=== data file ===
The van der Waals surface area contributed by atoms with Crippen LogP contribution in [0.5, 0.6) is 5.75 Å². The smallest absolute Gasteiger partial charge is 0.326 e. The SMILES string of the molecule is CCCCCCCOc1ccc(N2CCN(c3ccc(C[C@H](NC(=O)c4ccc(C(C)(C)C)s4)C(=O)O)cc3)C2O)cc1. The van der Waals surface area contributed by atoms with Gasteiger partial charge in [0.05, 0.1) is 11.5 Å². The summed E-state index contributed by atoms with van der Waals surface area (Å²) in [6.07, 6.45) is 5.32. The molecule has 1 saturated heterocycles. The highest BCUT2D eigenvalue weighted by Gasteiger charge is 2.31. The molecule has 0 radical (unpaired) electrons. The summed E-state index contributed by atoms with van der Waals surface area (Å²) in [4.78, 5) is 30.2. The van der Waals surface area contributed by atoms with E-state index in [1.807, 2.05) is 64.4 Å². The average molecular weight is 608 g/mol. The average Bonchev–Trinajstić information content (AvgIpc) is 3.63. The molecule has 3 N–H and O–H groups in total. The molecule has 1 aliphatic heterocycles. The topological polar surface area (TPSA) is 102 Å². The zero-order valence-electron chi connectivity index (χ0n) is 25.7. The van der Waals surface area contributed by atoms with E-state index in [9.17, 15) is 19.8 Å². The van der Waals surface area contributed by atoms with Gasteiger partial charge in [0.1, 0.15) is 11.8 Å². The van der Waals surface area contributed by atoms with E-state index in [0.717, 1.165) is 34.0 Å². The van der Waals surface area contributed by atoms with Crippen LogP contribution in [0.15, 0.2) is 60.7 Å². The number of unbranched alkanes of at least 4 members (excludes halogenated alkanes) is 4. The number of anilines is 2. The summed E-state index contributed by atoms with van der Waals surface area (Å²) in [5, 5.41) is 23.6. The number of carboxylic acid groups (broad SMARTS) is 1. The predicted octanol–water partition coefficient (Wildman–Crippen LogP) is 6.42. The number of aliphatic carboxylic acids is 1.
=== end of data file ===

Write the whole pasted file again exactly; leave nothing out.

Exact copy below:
The van der Waals surface area contributed by atoms with Crippen LogP contribution in [0.5, 0.6) is 5.75 Å². The smallest absolute Gasteiger partial charge is 0.326 e. The SMILES string of the molecule is CCCCCCCOc1ccc(N2CCN(c3ccc(C[C@H](NC(=O)c4ccc(C(C)(C)C)s4)C(=O)O)cc3)C2O)cc1. The van der Waals surface area contributed by atoms with Gasteiger partial charge in [0.05, 0.1) is 11.5 Å². The summed E-state index contributed by atoms with van der Waals surface area (Å²) in [6.07, 6.45) is 5.32. The molecule has 1 saturated heterocycles. The highest BCUT2D eigenvalue weighted by Gasteiger charge is 2.31. The molecule has 0 radical (unpaired) electrons. The summed E-state index contributed by atoms with van der Waals surface area (Å²) in [4.78, 5) is 30.2. The van der Waals surface area contributed by atoms with E-state index in [1.807, 2.05) is 64.4 Å². The average molecular weight is 608 g/mol. The average Bonchev–Trinajstić information content (AvgIpc) is 3.63. The molecule has 3 N–H and O–H groups in total. The molecule has 1 aliphatic heterocycles. The topological polar surface area (TPSA) is 102 Å². The zero-order valence-electron chi connectivity index (χ0n) is 25.7. The van der Waals surface area contributed by atoms with E-state index in [9.17, 15) is 19.8 Å². The van der Waals surface area contributed by atoms with Gasteiger partial charge in [0.1, 0.15) is 11.8 Å². The van der Waals surface area contributed by atoms with E-state index in [0.717, 1.165) is 34.0 Å². The van der Waals surface area contributed by atoms with Crippen LogP contribution in [0.15, 0.2) is 60.7 Å². The number of unbranched alkanes of at least 4 members (excludes halogenated alkanes) is 4. The number of anilines is 2. The summed E-state index contributed by atoms with van der Waals surface area (Å²) in [5, 5.41) is 23.6. The number of carboxylic acid groups (broad SMARTS) is 1. The predicted octanol–water partition coefficient (Wildman–Crippen LogP) is 6.42. The number of aliphatic carboxylic acids is 1.